After you have finished soaking in the views retrace your steps along the left hand side of the ridge and you will be further rewarded with views over the steep gorge walls below. When you reach the top of the ridge keep heading south east across a few shallow gullies until you reach a large cleared gully. You can choose to descent the gully or follow the open ridge in a northerly direction down into the gorge and the Werribee River.
Once you reach the Werribee River locate the best crossing point (as this will vary depending on water levels) then turn right to follow the old water race along the Werribee River gorge trail back to your starting point at Meikles Point Picnic area.
About the region
Werribee Gorge is a wild, rugged natural beauty shaped by 500 million years of geological history. A range of challenging walks amid the steep, river-washed gorge and surrounding rocky ridges offer spectacular views and access to a rock-climbing site within the park. The main feature of this park is the Werribee Gorge, through which the Werribee River meanders. This gorge has acquired some renown throughout the 20th century for its geological value.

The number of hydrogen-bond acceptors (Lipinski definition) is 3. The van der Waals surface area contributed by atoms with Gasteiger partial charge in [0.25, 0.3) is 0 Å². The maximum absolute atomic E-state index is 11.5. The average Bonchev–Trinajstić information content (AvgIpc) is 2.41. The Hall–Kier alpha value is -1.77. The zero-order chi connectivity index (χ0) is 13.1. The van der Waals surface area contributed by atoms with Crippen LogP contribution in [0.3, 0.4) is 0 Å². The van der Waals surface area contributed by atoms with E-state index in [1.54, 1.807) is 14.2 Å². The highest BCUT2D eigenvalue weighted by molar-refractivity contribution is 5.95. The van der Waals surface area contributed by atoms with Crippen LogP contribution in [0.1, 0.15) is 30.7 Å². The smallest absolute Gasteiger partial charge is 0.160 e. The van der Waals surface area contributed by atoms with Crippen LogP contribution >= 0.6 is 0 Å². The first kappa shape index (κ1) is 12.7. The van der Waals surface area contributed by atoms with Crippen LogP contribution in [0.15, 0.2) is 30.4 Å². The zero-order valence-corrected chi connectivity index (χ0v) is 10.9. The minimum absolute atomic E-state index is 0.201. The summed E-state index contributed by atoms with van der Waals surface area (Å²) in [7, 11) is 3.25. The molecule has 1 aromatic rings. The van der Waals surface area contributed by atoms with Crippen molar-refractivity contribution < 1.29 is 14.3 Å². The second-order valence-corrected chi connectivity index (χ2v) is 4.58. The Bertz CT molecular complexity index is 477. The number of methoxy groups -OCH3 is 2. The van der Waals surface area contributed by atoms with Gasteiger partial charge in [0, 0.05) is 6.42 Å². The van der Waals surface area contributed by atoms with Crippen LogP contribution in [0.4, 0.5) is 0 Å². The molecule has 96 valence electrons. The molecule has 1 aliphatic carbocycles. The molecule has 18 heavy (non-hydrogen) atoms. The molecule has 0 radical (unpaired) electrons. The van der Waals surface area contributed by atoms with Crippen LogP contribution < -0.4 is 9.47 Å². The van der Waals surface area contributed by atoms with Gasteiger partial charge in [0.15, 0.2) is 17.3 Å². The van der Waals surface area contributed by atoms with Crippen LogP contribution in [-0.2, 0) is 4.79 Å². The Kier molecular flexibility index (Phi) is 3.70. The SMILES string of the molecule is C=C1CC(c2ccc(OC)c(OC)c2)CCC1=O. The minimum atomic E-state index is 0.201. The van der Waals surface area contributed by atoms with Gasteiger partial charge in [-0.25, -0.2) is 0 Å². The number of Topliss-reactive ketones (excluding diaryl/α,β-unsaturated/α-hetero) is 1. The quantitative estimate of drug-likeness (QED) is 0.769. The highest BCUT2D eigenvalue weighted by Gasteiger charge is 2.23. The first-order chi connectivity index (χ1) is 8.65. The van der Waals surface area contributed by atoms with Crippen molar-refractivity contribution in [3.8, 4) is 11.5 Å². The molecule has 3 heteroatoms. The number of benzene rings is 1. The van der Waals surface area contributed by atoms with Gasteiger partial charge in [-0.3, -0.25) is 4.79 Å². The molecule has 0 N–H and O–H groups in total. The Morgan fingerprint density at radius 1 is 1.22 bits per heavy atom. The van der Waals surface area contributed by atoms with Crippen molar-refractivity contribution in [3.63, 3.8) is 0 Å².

Werribee Gorge has attracted the attention of geologists as one of the earliest known ancient glacial deposits, parts of which can be seen. The 200m deep gorge was formed about a million years ago when movements along a fault in the Earth's crust steepened the river's gradient. Since then the stream has continued to deepen the gorge through underlying rock to ancient sediments deposited in a sea more than 400 million years ago. Other geological events that have since occurred include the advance and retreat of an ice sheet and the inflow of volcanic lava.
- Hiking poles will be useful for the river crossings and descents.
- Carry at least 3 litres of water as most of this hike is on exposed ridges.
- Do not attempt river crossings if water levels are high.
Max elevation: 400 m
Min elevation: 147 m
Total climbing: 797 m
Total descent: -800 m